As the factors tending against prosecution for assisted suicide increase and the fear of prosecution decreases, more families may consider the practice of assisted suicide. As the latest figures reveal, assisted suicide is already happening. Between 1 April 2009 and 31 March 2023 there were 182 suspected mercy killings referred to the CPS for consideration. 125 were not prosecuted and a further 35 cases were withdrawn by the police. An argument in favour of the legalisation of assisted suicide is that the practice, that is already happening in people’s homes, can be regulated. By not legalising assisted suicide yet increasing the factors where prosecution is unlikely, the new policy is in effect keeping assisted suicide behind closed doors and away from regulators and organisations that could implement safeguards to protect the most vulnerable. It is argued that legalising assisted suicide would lead to the enactment of safeguards that limit access of assisted dying to truly autonomous adults.
A fear associated with the legalisation of assisted suicide is that despite the most robust laws, there will come a time where the life of one or many persons will be taken who did not make an autonomous decision to end their life. Perhaps they will be unduly pressured by their family and friends, appeared to have capacity to make the decision when in fact they did not have capacity or they made the decision to prematurely end their life because of their extreme suffering which could have been alleviated had all palliative care options been explored.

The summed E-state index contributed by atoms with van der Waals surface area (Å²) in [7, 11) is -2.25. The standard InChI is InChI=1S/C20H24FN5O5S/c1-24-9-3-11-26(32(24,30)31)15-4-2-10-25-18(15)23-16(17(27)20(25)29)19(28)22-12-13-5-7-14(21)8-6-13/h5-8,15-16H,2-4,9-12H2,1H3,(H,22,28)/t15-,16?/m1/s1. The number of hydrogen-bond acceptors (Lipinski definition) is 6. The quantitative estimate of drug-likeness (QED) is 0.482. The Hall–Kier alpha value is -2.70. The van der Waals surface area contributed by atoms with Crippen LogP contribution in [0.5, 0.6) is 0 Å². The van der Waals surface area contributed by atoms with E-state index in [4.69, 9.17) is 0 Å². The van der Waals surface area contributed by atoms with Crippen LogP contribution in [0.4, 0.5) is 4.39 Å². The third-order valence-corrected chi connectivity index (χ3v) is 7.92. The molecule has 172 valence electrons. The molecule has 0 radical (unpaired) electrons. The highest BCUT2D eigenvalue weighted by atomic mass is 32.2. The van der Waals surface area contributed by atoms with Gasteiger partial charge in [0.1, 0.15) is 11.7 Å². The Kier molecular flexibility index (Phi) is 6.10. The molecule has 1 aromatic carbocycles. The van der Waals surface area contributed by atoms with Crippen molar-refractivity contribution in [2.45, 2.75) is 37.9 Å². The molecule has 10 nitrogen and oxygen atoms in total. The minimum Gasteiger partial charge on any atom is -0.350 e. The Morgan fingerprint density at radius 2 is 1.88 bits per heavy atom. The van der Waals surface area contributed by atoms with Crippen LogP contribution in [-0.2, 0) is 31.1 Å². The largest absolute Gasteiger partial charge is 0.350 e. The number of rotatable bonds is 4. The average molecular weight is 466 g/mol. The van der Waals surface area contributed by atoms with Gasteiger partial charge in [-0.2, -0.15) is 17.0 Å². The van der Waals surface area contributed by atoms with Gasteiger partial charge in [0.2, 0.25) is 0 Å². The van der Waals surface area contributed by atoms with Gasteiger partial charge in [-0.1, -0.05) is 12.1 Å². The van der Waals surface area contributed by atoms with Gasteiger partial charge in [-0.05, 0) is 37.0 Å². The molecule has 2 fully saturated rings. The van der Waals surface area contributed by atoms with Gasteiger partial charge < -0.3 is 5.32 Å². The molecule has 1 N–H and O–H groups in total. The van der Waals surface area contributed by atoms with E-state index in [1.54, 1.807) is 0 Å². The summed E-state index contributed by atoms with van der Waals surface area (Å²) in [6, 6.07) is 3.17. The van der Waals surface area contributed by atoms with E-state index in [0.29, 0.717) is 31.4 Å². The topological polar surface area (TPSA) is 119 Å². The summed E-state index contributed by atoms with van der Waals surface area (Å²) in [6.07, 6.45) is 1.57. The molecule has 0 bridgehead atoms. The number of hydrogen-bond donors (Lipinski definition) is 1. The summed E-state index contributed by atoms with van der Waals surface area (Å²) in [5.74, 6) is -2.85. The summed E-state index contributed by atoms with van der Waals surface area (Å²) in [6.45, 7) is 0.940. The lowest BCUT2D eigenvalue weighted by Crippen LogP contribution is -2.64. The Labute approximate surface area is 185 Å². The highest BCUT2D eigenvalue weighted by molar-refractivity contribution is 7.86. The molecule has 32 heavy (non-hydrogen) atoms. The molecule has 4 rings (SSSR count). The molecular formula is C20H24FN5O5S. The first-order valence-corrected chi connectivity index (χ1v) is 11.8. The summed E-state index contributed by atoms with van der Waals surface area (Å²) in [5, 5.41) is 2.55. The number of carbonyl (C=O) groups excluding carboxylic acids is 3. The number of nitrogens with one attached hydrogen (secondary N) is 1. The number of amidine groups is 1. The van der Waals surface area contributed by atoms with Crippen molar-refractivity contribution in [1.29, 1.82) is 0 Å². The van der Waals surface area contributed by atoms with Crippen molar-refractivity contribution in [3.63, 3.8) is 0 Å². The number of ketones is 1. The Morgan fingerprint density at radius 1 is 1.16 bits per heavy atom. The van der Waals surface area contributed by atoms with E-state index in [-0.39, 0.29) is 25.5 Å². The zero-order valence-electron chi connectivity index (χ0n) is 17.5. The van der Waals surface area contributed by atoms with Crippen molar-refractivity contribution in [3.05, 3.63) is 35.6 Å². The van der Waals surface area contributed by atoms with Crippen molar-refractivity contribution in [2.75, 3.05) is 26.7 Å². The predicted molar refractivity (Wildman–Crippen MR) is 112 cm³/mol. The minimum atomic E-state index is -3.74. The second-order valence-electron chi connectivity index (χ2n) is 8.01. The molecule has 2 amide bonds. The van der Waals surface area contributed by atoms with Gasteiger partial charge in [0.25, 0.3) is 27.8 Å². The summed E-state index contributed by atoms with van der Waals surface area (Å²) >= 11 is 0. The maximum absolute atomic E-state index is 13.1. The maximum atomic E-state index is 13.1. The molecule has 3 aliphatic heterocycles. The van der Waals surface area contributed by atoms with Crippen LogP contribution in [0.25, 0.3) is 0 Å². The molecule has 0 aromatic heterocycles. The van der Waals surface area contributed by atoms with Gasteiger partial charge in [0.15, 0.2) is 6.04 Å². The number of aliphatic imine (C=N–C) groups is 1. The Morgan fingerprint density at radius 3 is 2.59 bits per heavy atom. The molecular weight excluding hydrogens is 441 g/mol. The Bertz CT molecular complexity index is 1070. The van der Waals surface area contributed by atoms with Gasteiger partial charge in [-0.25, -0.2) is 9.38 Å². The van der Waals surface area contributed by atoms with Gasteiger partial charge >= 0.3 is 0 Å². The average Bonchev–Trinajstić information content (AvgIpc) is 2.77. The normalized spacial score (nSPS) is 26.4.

Supporters of legalised assisted dying have long argued that it is possible to create robust safeguards to protect against such eventualities, however, despite the careful drafting of the Assisted Dying Bill 2015 and 2021 both were critiqued for insufficient safeguards and ultimately did not become law. Regulated or otherwise, the practice of assisted suicide will continue. The additional factor tending against prosecution in cases of assisted suicide may even make more people contemplate assisted suicide as the fear of prosecution is less. Worryingly, hidden from view, people will engage in the practice without appropriate safeguards, and it will remain unknown how many of the cases of mercy killing the CPS do not prosecute involved victims who were not truly autonomous and/or had not exhausted all palliative care options.
Thus, these recent changes to CPS policy ought to concern all sides of the debate.
Author: Rebecca Limb
Affiliations: University of Southampton
Competing interests: None declared